Writing a fiction series is more difficult than writing independent novels. You may write in a chronological fashion, and naturally you think that way. You have built your characters, you know them intimately. Your first instinct is to “just pick up where you left off before” as the adventure continues. You can’t do that. You would hope that a new reader would start out with you on novel number one. Surely would be a lot easier that way, wouldn’t it? But life doesn’t work that way. You will pick up new readers randomly. Let’s say a reader selects your third novel first. Who are these people they are reading about and why are they doing weird and dangerous things?
You can’t waste a lot of time recreating the full background or character development in your fourth series novel that you did in the first or you will turn off those readers who have been with you from the first. What to do, what to do?
Here’s what I do, and it works not only for series work but for any novel. Start the book somewhere in the middle of the plot. That gives you the opportunity to, say in your fourth series, give a brief background on your characters in a more or less off-handed casual way – and then go back to the beginning of your current story. This gives the new reader a handle on who the characters are, and yet it won’t drive off those who have been with you from the beginning and don’t want to waste time re-reading the full development of your characters.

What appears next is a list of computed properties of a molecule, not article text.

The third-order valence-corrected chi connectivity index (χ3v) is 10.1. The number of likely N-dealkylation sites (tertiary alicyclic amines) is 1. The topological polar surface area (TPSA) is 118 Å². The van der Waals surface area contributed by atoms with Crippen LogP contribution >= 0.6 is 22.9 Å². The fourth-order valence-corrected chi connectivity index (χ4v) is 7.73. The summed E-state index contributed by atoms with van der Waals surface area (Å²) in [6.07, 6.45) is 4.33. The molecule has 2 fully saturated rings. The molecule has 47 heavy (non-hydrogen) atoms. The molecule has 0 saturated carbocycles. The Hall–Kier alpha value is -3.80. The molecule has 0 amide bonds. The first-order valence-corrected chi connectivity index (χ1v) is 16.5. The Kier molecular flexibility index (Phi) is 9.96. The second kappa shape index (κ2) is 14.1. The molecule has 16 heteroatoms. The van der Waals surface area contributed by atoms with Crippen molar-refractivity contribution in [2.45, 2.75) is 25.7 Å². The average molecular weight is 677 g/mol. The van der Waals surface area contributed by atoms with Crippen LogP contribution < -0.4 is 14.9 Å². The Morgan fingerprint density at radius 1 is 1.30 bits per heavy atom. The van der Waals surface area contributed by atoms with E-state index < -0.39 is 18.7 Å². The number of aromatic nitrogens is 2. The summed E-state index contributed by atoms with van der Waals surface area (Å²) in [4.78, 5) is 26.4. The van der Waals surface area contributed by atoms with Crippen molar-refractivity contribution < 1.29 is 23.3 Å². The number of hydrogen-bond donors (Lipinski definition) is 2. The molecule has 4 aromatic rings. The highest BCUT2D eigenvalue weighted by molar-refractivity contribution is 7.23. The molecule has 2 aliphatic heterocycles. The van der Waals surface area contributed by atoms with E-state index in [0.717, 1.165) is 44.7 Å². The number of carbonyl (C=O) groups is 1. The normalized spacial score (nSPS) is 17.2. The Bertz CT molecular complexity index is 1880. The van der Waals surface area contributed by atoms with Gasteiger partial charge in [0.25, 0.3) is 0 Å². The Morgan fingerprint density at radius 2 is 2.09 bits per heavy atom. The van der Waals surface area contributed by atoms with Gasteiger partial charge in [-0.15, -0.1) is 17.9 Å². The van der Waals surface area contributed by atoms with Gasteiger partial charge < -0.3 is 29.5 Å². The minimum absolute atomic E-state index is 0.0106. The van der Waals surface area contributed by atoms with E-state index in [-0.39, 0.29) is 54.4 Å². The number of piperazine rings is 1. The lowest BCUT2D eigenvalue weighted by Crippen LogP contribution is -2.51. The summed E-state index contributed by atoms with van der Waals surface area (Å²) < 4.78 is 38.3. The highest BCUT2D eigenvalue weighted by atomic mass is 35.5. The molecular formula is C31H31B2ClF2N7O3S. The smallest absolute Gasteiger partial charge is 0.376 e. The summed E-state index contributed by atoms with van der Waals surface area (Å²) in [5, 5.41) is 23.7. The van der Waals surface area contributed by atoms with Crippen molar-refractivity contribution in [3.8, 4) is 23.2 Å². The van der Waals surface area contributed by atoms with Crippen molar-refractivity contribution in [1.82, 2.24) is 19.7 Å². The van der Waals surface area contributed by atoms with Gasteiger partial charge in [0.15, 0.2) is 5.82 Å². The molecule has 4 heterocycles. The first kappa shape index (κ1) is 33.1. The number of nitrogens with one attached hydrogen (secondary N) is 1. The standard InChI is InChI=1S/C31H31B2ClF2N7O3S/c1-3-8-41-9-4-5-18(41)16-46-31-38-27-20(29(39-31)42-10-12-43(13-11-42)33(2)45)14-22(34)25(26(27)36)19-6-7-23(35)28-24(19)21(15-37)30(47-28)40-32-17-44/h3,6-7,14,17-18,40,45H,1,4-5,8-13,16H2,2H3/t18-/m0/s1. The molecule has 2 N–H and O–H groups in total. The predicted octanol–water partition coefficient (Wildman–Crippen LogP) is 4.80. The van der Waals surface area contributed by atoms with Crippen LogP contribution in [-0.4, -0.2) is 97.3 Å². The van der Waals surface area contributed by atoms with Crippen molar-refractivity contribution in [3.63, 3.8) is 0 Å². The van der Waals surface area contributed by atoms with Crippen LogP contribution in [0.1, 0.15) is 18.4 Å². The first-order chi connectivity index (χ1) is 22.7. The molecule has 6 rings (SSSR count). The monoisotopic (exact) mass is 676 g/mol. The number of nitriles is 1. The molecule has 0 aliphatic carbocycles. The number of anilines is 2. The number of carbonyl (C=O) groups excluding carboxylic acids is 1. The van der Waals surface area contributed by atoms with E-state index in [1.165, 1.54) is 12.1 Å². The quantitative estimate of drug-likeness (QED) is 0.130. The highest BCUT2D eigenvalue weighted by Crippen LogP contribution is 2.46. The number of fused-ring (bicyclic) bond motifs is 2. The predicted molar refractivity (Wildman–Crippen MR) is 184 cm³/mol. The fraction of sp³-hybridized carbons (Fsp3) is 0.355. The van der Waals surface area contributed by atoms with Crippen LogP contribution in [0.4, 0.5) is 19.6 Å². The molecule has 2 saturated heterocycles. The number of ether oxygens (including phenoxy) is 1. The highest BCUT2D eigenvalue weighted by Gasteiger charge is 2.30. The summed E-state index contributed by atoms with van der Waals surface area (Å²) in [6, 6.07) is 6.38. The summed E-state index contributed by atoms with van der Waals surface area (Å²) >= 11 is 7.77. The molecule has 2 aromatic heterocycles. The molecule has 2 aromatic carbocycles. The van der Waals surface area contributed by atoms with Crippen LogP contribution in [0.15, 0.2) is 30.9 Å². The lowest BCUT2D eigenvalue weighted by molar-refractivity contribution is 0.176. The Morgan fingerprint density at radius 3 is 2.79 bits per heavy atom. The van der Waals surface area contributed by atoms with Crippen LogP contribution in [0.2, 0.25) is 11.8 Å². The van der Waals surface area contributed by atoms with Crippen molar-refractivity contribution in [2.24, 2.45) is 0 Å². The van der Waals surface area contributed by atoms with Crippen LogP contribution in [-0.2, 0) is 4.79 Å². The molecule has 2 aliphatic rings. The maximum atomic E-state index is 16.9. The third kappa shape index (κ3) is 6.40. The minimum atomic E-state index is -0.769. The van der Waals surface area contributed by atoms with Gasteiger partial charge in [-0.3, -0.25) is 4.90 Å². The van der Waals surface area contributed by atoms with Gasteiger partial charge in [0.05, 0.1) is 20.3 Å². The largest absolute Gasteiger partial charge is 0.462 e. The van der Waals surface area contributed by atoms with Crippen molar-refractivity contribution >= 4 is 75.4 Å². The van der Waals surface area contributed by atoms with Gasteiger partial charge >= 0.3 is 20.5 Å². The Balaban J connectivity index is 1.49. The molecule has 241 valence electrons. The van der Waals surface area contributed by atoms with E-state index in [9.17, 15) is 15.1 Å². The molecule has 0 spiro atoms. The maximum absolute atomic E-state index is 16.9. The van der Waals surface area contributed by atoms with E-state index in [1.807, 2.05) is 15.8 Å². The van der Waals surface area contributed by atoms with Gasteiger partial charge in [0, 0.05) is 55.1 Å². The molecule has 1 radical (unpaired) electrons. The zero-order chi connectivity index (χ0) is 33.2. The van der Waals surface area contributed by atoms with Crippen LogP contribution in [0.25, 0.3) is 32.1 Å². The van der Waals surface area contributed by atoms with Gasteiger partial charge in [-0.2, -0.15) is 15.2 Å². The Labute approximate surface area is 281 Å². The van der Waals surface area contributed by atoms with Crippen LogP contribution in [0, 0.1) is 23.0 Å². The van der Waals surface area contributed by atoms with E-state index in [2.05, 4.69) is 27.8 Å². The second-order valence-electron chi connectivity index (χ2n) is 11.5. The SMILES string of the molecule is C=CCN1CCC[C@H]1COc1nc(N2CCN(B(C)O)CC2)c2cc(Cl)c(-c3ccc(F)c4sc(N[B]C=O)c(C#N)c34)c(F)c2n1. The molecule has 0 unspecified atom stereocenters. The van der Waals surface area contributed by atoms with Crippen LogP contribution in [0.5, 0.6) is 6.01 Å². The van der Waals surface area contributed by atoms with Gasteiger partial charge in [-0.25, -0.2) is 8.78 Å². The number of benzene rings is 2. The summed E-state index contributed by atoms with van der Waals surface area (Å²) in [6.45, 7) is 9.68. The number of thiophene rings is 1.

What I am telling you is really easier to do than to tell you about it. Often it simply means writing the story – then going back and writing a new first chapter to accomplish what I have described. A great example of this technique is, “The Tourist” by Olen Steinhauer. (I’m talking about the book – the movie with Johnny Depp bears absolutely no resemblance to Steinhauer’s fine work.) The first chapter of “The Tourist” is rather vague and makes you wonder what is going on. The author makes sly references to the first chapter action all through the book which is an excellent “hook.” And finally it all comes together and you understand. It’s like an epiphany or a revelation – it makes you feel “smart.” This method of fiction is like putting a puzzle together. Some of the basic pieces are missing at first, but they get filled in as the story progresses to a satisfactory close. John MacDonald and his “Travis McGee” was a master of this and was quite an inspiration to me.
Next time we’ll talk about dialect and happy endings. Until then, good luck, and keep writing.